Editor: I think that some of the candidates are doing the public a grave disservice by making abortion their primary issue.
The role of a legislator is to vote on a variety of issues according to the wishes of the majority of people in the district. In an %J election people evaluate the candidates' competency and decide which candidate they agree with on most of the issues.
By heavily advertising their views on abortion, candidates can swing voters regardless of their stances on other key issues. For instance, a person who is pro-life may really like a candidate's stand on other issues, but since the candidate is pro-choice, the voter is almost forced to vote against that person.
In essence, this key issue is actually tearing at the basic ideas of free election.
Gregory D. Mons.
Editor: In reference to your article, ''Rockfish Count in Maryland the Lowest Since 1983'' (The Sun, Sept. 21), the final results of the 1990 Young of the Year Index (YOY) did not come as a surprise to those of us who recognized that the 1989 juvenile survey was indeed a statistical anomaly and not a true indication that the rockfish population had fully recovered. Certainly it was never a recovery strong enough to withstand even a limited fishery.
I fully expected this, as did many others who supported HB 51, a bill I introduced to extend the moratorium on fishing for at least one more year. Unfortunately, not only did the Department of Natural Resources (DNR) and the Chesapeake Bay Foundation (CBF) oppose my bill, but they belittled the idea that last year's numbers were a fluke. I guess the ''experts'' are not always right.
Considering the dismal YOY numbers displayed this year, I wonder what kind of new excuses or convoluted rationales will be presented by DNR and CBF when they oppose any new piece of legislation restricting fishing of rockfish? Perhaps this time they will be more receptive.
The rockfish can't speak for themselves, but their numbers can.
The writer represents parts of Baltimore and Carroll Counties in the House of Delegates.
Lawrence A. LaMotte.
Editor: As an election judge for over 12 years and a chief judge since their conception, I have seen many interesting elections take place.
At my polling precinct we have 450 registered voters. We had PTC less than 150 take the time to cast their ballot. This election was most interesting in that it showed not just apathy and laziness of the non-voter, but it showed that voters take the outcome of elections for granted and do not bother to vote, and many vote on one issue and not on experience or ability.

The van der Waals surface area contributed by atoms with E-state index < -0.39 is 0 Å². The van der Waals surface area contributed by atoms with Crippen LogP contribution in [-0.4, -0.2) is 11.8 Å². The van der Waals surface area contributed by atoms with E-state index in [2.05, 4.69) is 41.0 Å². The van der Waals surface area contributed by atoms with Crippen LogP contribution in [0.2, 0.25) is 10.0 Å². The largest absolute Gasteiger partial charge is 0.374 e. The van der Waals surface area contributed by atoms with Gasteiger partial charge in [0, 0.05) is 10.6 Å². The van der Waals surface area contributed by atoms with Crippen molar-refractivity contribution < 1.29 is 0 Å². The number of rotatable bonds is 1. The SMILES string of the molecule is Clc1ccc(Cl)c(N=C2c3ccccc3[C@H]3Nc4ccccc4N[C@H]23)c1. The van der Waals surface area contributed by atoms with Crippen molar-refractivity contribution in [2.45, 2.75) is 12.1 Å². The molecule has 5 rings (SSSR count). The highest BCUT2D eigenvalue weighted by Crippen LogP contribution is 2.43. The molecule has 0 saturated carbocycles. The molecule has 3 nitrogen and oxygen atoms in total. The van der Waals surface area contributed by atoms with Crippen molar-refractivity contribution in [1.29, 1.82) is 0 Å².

Regarding the chaos at the Baltimore City Board of Elections, if you would see the training that election judges are given you would understand why it happened. We are required to attend a class each election, but I feel what is needed is a test to show that we understand everything needed to do the job the correct way. Some of those who attend the class sit and complain if any one asks a question, they want to hurry up and leave. They are there only because if they do not show up they do not receive a portion of their pay.
Since we are appointed by our state senators, those senators should make sure that those they appoint are able to do the job. If you want to do the job correctly, then you wouldn't mind being tested. I take my position as chief judge seriously, I do not do it for the money. We are underpaid for the 16 hours we spend as a judge. I think that random checks of the polling precincts by the board of elections should be made to ensure that judges are doing their jobs.
Our elected officials should realize that we are of utmost importance in the election process. We are there to ensure that the process is handled honestly and that the initial count is correct. If trained properly and if those chosen are tested to show they can do the job, there wouldn't be a problem.
Editor: On July 23 I was fortunate enough to be one of 130 cadets on board the U.S. Coast Guard barque Eagle which was entering Baltimore's Inner Harbor for the celebration of the Coast Guard's 200th anniversary. As we passed by many landmarks, I was reminded of the many great times I had in Baltimore, being a resident of Overlea. But now I stood taller than many of the city's highest buildings as I manned the upper yardarm of this 300-foot sailing vessel.
Our welcome was spectacular and certainly a great tribute to the Coast Guard. Everyone on board the Eagle was welcomed with open arms from the diversely beautiful city of Baltimore. The weekend spent in port was unanimously decided to be the best visit we had on our six-port, five-week cruise. It was great to see Baltimore welcome us with open arms.
! Thanks Baltimore!
New London, Conn.